6

The crimp is there to support the reducer! The reducer slots into the funnel, and sits on the ridge. You then put coffee on top of it, allowing you to use less coffee in larger pots.


5

As Robert explained the residue that is accumulated by not cleaning to rigorously is generally considered to add to the flavour. However, this remains a personal choice as always. I personally always rinse the pot with hot water straight after I pour out the coffee. This gets rid of the 'worst' of the residue without preventing the oils to build up over time....


5

In this case, my usual pre-coffee tiredness solved the problem: I had planned to mix the espresso grind with my usual grind to minimize the total amount of grounds in the cup. The idea was 1/2 too-fine grounds -> 1/2 the amount of dregs in the coffee. Being tired, I only remembered this when I had already filled the moka more than half-way with the ...


5

Actually, this question is self explanatory. I assume you only need some guidance and confirmation for what's going wrong. A better known fact is: if your coffee is underextracted, it tastes sour. if your coffee is overextracted, it tastes bitter. Now, let's tie up this to grind size: if your grounds are finer, your coffee overextracts if other ...


4

I'm going to start by answering your last question first just for fun. In this site, it says that: Place the pot over a low flame. A low flame increases the brew time, which enhances the flavor. At a later step, you’ll want a slow trickle of espresso instead of a full-force fountain. You would want a nice, long brew time. The flavor will be enhanced ...


4

The general idea is that tamping with moka pots is unnecessary/harmful/dangerous because of the excessive pressure this will cause (see Ivan's answer: https://coffee.stackexchange.com/a/489). However, we usually compact the ground coffee a bit with a spoon by slightly tapping on the grounds while making sure that there is a flat surface. This tends to give ...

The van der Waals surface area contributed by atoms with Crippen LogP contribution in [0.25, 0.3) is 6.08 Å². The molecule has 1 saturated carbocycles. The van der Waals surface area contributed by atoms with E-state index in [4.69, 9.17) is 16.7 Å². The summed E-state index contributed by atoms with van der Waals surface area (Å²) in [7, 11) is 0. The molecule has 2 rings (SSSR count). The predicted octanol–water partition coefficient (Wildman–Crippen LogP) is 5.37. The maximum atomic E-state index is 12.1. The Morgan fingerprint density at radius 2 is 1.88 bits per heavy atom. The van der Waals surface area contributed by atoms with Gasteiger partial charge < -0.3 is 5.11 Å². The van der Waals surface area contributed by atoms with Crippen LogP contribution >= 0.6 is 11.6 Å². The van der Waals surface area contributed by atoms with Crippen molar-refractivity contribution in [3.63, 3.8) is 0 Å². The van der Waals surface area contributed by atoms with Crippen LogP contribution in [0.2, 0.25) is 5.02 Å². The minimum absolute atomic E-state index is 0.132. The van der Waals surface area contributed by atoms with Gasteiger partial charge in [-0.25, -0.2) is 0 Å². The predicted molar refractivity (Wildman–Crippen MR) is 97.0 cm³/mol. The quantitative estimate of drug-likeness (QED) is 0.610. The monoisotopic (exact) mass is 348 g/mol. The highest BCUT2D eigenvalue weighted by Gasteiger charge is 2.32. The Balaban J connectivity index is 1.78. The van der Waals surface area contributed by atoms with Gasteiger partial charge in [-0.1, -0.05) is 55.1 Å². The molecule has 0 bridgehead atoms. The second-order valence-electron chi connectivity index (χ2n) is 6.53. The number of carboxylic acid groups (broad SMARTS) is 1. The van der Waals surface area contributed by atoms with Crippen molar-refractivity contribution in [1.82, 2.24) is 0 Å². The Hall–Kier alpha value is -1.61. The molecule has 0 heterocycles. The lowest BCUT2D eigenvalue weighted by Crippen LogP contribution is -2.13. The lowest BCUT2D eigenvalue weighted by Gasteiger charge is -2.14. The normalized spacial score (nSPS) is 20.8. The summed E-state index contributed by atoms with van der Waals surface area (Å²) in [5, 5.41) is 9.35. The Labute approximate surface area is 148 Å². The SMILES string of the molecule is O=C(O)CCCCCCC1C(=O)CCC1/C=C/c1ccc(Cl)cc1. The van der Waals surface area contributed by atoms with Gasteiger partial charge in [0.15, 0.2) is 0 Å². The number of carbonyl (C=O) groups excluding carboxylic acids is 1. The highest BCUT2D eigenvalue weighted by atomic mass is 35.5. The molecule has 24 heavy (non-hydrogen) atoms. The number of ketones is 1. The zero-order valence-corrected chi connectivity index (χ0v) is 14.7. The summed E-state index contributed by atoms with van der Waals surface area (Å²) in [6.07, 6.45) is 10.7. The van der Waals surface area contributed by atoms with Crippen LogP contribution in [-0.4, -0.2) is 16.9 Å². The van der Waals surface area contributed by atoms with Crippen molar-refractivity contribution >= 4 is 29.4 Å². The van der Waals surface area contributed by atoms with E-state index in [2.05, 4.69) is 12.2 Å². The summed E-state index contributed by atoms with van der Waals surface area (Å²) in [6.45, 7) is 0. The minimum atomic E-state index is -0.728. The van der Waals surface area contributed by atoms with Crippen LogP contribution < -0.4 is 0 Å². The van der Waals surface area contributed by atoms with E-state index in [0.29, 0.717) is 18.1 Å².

4

If you just keep the fire at low levels, and the lid open, you won't spill coffee all around. That's what I do :) I also noticed a difference in the layer of creme on top of the coffee, with the lid open, for some reason, it produces more creme. Which doesn't make much sense as it reduces the atmospheric pressure.


4

Shop for stainless pots with a magnet! If it sticks, they will work provided the base is big enough. I found a larger unbranded one (at Goodwill!) with a flared base that works perfectly with my portable induction cook plate. Start at 1500 watts and drop down to 300 as soon as the liquid begins to show up in the upper container, the drop even lower and ...


4

You can buy an induction adapter. A quick search easily shows a few models. Disclaimer: I have never tried one yet. Legacy gas around here.


4

Just guessing here, but the hole could keep the water from going up until it reaches a certain temperature. The amount of pressure from the steam varies on the temperature of the water, and if there weren't enough pressure, the water would recycle. However, if the pressure were greater, the velocity of the water would prevent it from dripping out of the hole....


4

I think you gave a good overview of everything. Here's a few comments on your list that I find is most important from my own personal experience, and from this Bialetti guide. "Moka" grind is imperative. Most guidelines that I have seen recommend somewhere coarser than espresso and finer than drip (e.g., illy, Blue Bottle, and a bunch of blogs when ...


4

I understand that the crema created by the Brikka is an approximated crema using the gasket's small opening. Sure, purists may not consider this tan, smooth film of microbubbles as authentic crema (akin to espresso makers), but it does do a good job creating it for a close mouthfeel. I use my Brikka every day, and it creates the "Brikkrema" (as I'd like to ...


4

What I immediately notice is that you say the entire brew process takes only 5-10 seconds. Even for a 1-pot moka, this seems way too fast. Vary some other parameters: Start with cold water in the bottom chamber. While not the best way to brew with Moka in general, it might slow down the brewing process. You should want your moka brew to take closer to 30-...


4

The photo you have posted is a standard moka pot (See Wikipedia entry here) by a well-known brand, actually the inventor of the moka pot. You should fill it up to the safety line. You should see it when you fill it. That line is generally curved inside. Filling it more than this line may cause high pressure due to evaporation of water and it may cause harm. ...


4

The Bialetti two Cup stove top produces 100ml of coffee. That is in fact much more than two average espressos. A double shot pulled from an espresso machine would have between 40ml and 60ml. Your Brikka should thus produce roughly two double shots of espresso. Well it is not actually espresso, but that's a whole different topic. As far as I know there is ...